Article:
Oil prices rose on Wednesday, recouping some overnight losses from a stronger dollar and supply fears. With a sluggish restart of production in the United States Gulf of Mexico, refining activities support.
WTI crude futures in the United States climbed 43 cents, or 0.6 percent, to $68.78 a barrel at 0643 GMT. This was after falling 1.4 percent on Tuesday following the Labor Day vacation. Brent crude futures rose 34 cents, or 0.5 percent, to $72.03 a barrel after sliding 0.7 percent the day before.
The market is assessing the implications of further delays in resuming operations in the Gulf of Mexico,” ANZ Research analysts wrote in a note.
Producers in the Gulf are still fighting to get back up and running nine days after Hurricane Ida ripped across the region with strong winds and copious rain.
On Tuesday, around 79 percent of U.S. Gulf output remained offline, with 79 production platforms still empty. Offshore wells in the Gulf account for approximately 17% of U.S. output.
Traders and analysts
Refinery operations look to be recovering more quickly, ING analysts wrote in a note.
According to the latest situation report from the Department of Energy, just around 1 million barrels per day of capacity temporarily halted, down from a peak of more than 2 million bpd. However, those refineries that have restarted are unlikely to be working at total capacity at this time,” the note continued.
Traders will be awaiting inventory data from the American Petroleum Institute industry organization. It expects the U.S. Energy Information Administration to arrive on Thursday to comprehend better the storm’s impact on oil production and refinery output on Wednesday.
Analysts surveyed by Reuters predict crude stocks to fall by 3.8 million barrels in the week ending September 3. Furthermore, they anticipate gasoline stocks to fall by 3.6 million barrels, and distillates to fall by 3 million barrels.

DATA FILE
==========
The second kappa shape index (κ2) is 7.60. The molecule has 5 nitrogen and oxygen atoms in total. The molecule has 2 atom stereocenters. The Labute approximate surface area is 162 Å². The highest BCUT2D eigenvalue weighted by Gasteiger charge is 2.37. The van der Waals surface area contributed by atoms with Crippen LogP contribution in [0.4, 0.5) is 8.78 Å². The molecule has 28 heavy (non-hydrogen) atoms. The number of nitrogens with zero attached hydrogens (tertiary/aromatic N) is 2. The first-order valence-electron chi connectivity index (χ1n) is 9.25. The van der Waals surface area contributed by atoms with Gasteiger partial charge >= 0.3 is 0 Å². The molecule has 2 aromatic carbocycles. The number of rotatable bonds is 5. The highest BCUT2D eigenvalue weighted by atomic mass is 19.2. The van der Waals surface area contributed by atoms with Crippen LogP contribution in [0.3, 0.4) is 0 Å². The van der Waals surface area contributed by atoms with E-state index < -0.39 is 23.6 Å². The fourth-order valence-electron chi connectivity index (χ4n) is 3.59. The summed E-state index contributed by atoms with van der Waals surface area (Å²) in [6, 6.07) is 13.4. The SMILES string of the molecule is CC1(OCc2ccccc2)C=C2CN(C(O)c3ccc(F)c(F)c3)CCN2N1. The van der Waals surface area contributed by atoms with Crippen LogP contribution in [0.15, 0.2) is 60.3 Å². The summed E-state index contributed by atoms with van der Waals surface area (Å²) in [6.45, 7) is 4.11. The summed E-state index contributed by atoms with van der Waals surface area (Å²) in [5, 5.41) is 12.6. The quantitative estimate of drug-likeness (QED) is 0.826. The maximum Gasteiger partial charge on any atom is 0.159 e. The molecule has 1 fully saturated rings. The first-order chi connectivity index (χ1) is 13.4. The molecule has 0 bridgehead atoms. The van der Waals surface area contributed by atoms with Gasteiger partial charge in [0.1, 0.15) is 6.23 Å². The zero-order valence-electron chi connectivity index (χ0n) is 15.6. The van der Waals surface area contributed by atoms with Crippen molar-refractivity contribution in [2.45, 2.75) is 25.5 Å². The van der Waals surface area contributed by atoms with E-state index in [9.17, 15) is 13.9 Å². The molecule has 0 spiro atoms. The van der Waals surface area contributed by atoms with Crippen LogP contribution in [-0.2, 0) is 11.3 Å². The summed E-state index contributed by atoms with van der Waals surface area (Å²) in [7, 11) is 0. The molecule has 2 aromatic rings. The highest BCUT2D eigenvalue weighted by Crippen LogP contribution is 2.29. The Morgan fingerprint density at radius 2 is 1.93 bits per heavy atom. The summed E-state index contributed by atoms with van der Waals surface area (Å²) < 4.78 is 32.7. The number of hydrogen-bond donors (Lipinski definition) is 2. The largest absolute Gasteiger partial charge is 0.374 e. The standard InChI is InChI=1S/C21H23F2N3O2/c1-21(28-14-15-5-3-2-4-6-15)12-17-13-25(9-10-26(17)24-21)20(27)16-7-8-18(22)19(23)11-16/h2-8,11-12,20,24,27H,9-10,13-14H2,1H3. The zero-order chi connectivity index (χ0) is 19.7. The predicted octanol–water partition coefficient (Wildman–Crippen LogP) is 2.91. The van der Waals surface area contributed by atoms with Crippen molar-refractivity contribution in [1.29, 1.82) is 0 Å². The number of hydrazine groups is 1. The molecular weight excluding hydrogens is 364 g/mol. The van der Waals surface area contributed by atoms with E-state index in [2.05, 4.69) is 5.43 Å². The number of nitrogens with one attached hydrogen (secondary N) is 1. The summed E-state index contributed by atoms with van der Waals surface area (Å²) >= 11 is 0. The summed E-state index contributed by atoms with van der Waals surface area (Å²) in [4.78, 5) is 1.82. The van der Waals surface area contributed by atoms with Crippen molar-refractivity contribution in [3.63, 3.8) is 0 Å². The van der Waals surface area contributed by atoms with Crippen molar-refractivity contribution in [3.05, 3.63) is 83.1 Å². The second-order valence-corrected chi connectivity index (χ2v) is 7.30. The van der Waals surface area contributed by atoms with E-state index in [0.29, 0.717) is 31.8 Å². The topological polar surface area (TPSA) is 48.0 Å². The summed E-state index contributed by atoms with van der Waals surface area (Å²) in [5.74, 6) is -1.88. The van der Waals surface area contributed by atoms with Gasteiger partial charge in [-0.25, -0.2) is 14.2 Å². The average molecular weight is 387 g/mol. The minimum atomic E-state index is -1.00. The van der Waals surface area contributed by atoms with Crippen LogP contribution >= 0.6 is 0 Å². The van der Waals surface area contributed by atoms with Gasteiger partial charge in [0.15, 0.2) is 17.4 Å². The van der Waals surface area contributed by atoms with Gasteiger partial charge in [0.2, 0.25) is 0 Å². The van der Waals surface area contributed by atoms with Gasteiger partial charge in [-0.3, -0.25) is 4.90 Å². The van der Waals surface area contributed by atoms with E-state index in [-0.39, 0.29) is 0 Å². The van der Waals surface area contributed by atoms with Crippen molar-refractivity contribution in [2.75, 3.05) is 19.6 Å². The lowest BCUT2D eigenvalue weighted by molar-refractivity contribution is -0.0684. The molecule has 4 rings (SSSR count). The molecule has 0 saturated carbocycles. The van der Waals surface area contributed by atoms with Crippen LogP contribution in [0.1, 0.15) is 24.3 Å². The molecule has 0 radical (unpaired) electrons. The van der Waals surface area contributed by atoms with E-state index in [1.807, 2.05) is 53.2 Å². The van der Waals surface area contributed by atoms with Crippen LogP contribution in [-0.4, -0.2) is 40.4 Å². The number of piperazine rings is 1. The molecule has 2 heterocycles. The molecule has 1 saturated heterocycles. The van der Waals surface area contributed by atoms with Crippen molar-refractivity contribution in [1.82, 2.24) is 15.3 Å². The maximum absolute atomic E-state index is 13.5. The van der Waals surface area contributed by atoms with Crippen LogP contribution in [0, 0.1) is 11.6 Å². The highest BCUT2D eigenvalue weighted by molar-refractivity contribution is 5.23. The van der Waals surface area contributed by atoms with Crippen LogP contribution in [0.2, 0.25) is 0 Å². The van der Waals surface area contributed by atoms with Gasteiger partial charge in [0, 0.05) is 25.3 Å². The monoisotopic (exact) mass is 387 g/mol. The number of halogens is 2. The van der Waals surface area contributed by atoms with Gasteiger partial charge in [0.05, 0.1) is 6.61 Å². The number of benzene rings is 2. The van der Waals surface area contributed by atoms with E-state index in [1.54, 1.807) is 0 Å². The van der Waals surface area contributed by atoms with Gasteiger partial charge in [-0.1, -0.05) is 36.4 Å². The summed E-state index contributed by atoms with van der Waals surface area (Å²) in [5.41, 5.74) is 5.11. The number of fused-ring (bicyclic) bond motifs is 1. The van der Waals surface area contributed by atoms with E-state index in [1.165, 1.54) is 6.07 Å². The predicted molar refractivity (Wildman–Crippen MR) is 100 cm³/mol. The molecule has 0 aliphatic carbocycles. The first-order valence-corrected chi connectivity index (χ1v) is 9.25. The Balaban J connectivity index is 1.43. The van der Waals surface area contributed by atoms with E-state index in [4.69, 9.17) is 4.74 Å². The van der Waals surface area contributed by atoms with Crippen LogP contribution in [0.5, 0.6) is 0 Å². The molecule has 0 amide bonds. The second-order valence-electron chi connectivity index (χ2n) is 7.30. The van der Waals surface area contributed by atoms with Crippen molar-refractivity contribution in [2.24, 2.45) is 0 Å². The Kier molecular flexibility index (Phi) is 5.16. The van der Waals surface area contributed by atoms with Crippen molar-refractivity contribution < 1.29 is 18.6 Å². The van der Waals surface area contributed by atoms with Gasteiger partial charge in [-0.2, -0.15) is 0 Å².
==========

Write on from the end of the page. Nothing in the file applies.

Oil prices dipped on Tuesday in a general commodity selloff as the U.S. currency rose on concerns that growing COVID-19 cases in the U.S. and Asia could hinder GDP.
Gold prices fell as Treasury yields rose on concerns that a slower recovery would allow the Fed to tolerate more significant inflation in the short run. Wall Street is slightly more anxious about inflation, and with Fed tapering probably in December, the curve will steepen, which should be bearish for gold in the short run.
Gold is vulnerable here and might fall to $1,755, and if that level quickly broke, a final drive down could see prices approach $1700. Once the market can see beyond the next few months of pricing pressures, the reality of global disinflation forces will likely put an abrupt end to the rise in Treasury yields. It is prompting many investors to resume gold purchases.
Aluminum prices have risen as a coup in Guinea threatens the market’s supply outlook. The imbalances continue to worsen, which might lead to Aluminum breaking through its decade highs. Guinea, a West African country, holds important sources of bauxite and iron ore. Geopolitical risks remain elevated, and even if the currency strengthens, price gains for the commodities impacted may continue.
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